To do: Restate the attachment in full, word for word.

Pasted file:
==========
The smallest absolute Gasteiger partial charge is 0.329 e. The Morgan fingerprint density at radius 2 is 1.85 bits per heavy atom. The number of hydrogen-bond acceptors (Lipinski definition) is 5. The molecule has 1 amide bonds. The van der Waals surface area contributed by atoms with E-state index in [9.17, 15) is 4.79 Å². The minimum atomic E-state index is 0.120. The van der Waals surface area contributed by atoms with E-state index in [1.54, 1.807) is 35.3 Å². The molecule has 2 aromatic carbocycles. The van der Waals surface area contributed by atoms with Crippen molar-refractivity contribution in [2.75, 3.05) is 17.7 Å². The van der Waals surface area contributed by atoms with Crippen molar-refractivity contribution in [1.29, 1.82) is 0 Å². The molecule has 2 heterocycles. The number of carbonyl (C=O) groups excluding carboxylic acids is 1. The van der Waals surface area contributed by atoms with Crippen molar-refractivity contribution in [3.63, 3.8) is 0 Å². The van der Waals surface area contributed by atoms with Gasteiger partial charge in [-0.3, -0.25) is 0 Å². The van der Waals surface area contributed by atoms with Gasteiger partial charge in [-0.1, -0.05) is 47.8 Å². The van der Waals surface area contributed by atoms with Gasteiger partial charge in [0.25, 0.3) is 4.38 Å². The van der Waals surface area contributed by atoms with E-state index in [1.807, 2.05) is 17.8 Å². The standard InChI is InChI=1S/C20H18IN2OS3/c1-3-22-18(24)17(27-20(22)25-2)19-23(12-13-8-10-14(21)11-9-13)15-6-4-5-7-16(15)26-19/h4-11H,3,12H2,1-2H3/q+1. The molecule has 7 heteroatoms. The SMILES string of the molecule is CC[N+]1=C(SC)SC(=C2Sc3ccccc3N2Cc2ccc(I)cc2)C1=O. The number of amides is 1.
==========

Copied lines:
The smallest absolute Gasteiger partial charge is 0.329 e. The Morgan fingerprint density at radius 2 is 1.85 bits per heavy atom. The number of hydrogen-bond acceptors (Lipinski definition) is 5. The molecule has 1 amide bonds. The van der Waals surface area contributed by atoms with E-state index in [9.17, 15) is 4.79 Å². The minimum atomic E-state index is 0.120. The van der Waals surface area contributed by atoms with E-state index in [1.54, 1.807) is 35.3 Å². The molecule has 2 aromatic carbocycles. The van der Waals surface area contributed by atoms with Crippen molar-refractivity contribution in [2.75, 3.05) is 17.7 Å². The van der Waals surface area contributed by atoms with Crippen molar-refractivity contribution in [1.29, 1.82) is 0 Å². The molecule has 2 heterocycles. The number of carbonyl (C=O) groups excluding carboxylic acids is 1. The van der Waals surface area contributed by atoms with Crippen molar-refractivity contribution in [3.63, 3.8) is 0 Å². The van der Waals surface area contributed by atoms with Gasteiger partial charge in [-0.3, -0.25) is 0 Å². The van der Waals surface area contributed by atoms with Gasteiger partial charge in [-0.1, -0.05) is 47.8 Å². The van der Waals surface area contributed by atoms with Gasteiger partial charge in [0.25, 0.3) is 4.38 Å². The van der Waals surface area contributed by atoms with E-state index in [1.807, 2.05) is 17.8 Å². The standard InChI is InChI=1S/C20H18IN2OS3/c1-3-22-18(24)17(27-20(22)25-2)19-23(12-13-8-10-14(21)11-9-13)15-6-4-5-7-16(15)26-19/h4-11H,3,12H2,1-2H3/q+1. The molecule has 7 heteroatoms. The SMILES string of the molecule is CC[N+]1=C(SC)SC(=C2Sc3ccccc3N2Cc2ccc(I)cc2)C1=O. The number of amides is 1.